Bumptious: MLB Predictions 2003

When it comes to baseball, nothing is predictable. Well, almost nothing is predictable. It’s predictable that the Red Sox will blow it, that the Yankees will do well, that pitching wins and that anything can happen. It’s predictable that everyone will complain about New York and George Steinbrenner, but still will struggle to find a way to topple the empire. It’s predictable that while Anaheim may have won a World Series, the Dodgers will outdraw more than the Angels. It’s predictable that strategies with clever titles like “bullpen by committee” and “Four Starters” will always fail. It’s predictable that Lou Piniella will be frustrated, that Joe Torre will be stoic and that Derek Jeter will always suck in Boston, the town that would rather watch the replay of his injury than a live Sox’ game. But, in the end, the results will be far from predictable, and far from what I’ve predicted:

In the American League, the race will be in the East. The New York Yankees will most likely struggle to win the division, but the inevitable 15 game collapse by the Red Sox will all but guarantee another Yankee playoff appearance. The Rays will make a significant amount of noise under new manager Lou Piniella. Ultimately, though, the Yanks will clinch because the Sox’ “bullpen by committee” won’t be able to withstand attacks by Torre’s batters and Lou’s strategizing. The Royals are playing some of the best ball in the majors right now, and will continue to do so until mid-July, when they’ll fall into the mediocre. Mediocre will be ample, though, to win the Central, undoubtedly the weakest division in the league. Meanwhile, the Detroit Tigers will dabble with the worst record in history over the course of the year, but will eke out a respectable last place finish. The West is a strong division whose teams will dominate throughout the league. Intra-division play will not net consistent successes for any team, with the A’s, M’s and World-Champion Angels all finishing around .500 against each other. Ultimately, Oakland’s interdivision record, strengthened by its impressive starting core will yield the Athletics the championship. I imagine that Barry Zito will win the Cy Young over a weak, inconsistent and overpaid Pedro Martinez. Ichiro will once again flirt with .400 over the course of the year before settling for an A.L. Batting title with a .365 average. The MVP will go to a Yankee, though, most likely Giambi.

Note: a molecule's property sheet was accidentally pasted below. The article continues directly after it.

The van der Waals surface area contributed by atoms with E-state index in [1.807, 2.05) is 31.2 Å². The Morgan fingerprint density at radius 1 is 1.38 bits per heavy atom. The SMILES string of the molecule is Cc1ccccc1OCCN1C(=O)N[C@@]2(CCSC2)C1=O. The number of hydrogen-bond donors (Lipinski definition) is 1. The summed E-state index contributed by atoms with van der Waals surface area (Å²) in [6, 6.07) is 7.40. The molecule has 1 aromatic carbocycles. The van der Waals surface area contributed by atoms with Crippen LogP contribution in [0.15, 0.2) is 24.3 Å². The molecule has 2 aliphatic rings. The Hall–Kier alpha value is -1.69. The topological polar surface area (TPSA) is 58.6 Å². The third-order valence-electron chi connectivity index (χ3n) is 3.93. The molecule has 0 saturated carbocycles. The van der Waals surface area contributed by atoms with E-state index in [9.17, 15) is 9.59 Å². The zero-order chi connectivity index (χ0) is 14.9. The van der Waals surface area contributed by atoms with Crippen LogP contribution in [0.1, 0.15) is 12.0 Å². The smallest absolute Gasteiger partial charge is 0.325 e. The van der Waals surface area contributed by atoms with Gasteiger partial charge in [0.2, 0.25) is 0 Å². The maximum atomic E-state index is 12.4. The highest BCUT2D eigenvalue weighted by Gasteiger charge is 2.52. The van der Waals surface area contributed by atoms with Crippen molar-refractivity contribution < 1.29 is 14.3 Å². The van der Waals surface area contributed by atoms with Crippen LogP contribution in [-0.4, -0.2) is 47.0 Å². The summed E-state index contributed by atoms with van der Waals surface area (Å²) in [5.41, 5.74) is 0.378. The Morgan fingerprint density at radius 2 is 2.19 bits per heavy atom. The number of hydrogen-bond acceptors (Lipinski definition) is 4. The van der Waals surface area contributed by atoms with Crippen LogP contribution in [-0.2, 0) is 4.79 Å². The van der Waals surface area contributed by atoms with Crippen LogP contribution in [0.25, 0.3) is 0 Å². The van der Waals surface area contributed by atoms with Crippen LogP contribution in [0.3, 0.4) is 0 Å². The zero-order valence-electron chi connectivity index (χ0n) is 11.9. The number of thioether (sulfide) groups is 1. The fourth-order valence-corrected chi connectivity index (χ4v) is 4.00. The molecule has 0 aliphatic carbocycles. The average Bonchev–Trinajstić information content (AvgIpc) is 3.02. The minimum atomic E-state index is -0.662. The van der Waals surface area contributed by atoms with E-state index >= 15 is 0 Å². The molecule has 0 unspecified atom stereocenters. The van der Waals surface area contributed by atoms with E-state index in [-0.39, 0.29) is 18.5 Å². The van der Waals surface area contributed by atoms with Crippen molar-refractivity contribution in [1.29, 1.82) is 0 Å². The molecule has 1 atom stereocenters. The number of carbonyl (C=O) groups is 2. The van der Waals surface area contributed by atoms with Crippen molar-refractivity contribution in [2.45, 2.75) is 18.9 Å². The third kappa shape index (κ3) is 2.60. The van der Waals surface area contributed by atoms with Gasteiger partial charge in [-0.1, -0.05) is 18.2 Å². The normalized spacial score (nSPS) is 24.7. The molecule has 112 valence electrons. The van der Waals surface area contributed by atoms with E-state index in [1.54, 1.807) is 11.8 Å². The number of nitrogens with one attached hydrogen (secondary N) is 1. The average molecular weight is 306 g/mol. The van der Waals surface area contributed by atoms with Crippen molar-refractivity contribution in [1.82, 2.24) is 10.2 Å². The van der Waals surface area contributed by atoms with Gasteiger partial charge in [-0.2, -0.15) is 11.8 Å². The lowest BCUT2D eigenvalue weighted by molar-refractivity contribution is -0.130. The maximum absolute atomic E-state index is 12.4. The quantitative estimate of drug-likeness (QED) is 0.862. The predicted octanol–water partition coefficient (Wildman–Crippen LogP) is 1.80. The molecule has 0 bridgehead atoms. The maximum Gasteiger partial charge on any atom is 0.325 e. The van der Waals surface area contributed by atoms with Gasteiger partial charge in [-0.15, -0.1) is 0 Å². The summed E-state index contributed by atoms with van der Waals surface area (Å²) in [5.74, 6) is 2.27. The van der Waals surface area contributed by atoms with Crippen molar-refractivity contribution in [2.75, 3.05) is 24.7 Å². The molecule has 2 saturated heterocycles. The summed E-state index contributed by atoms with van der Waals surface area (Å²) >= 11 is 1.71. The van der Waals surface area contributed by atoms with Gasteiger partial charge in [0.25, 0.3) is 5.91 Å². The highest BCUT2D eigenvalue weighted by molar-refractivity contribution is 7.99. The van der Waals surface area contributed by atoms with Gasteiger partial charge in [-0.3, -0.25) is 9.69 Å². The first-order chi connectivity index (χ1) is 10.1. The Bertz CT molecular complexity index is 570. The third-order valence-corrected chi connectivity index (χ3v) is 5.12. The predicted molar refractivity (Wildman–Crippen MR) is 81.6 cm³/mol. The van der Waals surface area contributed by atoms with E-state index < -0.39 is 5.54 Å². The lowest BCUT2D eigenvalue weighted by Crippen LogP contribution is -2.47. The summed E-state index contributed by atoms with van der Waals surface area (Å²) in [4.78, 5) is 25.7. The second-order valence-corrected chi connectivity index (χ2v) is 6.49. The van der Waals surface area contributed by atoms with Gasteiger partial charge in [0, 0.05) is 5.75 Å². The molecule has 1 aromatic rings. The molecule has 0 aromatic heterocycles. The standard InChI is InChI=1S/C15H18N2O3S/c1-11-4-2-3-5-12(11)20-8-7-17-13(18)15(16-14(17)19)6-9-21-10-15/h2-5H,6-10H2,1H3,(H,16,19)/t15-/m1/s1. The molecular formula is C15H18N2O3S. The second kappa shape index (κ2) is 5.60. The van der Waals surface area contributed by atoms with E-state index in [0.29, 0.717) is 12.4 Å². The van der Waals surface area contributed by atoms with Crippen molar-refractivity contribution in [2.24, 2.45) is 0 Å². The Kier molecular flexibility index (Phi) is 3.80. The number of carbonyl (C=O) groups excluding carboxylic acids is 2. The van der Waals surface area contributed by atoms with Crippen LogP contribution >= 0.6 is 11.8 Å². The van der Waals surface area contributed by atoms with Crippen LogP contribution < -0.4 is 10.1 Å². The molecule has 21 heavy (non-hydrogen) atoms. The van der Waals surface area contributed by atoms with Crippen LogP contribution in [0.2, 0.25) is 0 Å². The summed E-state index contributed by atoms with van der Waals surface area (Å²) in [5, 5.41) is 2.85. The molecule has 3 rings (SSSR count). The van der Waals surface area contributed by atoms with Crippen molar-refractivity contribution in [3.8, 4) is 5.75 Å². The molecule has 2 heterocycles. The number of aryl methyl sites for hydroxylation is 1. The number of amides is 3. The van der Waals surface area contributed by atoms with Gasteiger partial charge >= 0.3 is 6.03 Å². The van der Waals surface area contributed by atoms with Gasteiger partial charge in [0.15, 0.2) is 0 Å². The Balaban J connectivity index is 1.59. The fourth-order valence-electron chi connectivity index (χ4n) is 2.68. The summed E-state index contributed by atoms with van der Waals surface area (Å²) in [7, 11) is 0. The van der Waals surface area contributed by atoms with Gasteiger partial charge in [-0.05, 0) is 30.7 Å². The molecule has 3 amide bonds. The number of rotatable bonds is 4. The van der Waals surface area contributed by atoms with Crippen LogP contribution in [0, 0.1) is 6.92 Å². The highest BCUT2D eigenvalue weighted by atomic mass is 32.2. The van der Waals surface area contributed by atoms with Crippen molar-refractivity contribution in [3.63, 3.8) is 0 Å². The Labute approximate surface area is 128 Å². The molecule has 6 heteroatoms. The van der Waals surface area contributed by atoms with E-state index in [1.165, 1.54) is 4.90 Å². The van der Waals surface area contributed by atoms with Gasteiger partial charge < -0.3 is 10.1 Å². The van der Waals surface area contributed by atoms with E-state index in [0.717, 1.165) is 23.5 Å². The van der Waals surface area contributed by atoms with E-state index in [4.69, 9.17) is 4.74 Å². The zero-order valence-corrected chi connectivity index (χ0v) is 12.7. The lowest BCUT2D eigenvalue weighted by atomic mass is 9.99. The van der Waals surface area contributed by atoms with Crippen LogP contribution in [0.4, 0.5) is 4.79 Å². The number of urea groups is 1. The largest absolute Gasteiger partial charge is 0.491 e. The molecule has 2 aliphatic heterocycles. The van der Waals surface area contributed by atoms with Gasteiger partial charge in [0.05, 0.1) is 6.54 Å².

In October, the American League will provide the most drama. The seemingly perennial match-up between the Yankees and the Athletics will be an exciting one; pitching wins in October, though, the young Athletics’ core will come out on top. Expect amazing American League playoff performances by Barry Zito, Jason Giambi, Derek Jeter and Jamie Moyer.

It’s amazing how pitiful the National League looks this year. San Francisco will put on a display, though, and again establish themselves as the best in the league. Barry Bonds will not be the hero, though, as the team will demonstrate its strength as it did last year. The Diamondbacks will also dominate outside of the division with Randy Johnson pitching well again in his Cy Young performance and earning the team a respectable Wild Card spot. The central will be exciting, though, with the Pirates, the Cards and Reds each fighting back and forth over the course of the year. I choose the Pirates because they look good and nobody else does.

In the East, Larry Bowa will demonstrate his prowess as the Phillies’ manager. The Expos will challenge, though, and in the process make a case for more major league games in Puerto Rico. Atlanta will find itself in a pitiful position in the East, where they find themselves now, and soon realize that with falling attendance and dismal players, they won’t even be able to afford the pitchers they have. The sorry story in the NL, though, will be the Mets, though, who should finish competing with Detroit for the spot as the worst team in the majors. Most likely they won’t attain that pinnacle of frustration. Again, Johnson will secure the Cy Young and either Brian Giles or Barry Bonds will win the MVP.

In October, the Pirates will upset the Giants and the Phillies will dominate the Diamondbacks. The Phillies’ experience and strategy will undermine the Pirates’ magic and will earn them a spot against the Athletics. Expect amazing playoff performances by Randy Johnson, Larry Bowa, et al., and Barry Bonds.

World Series Champ: Oakland A’s because their pitchers are just too damn good. Zito will win the MVP.

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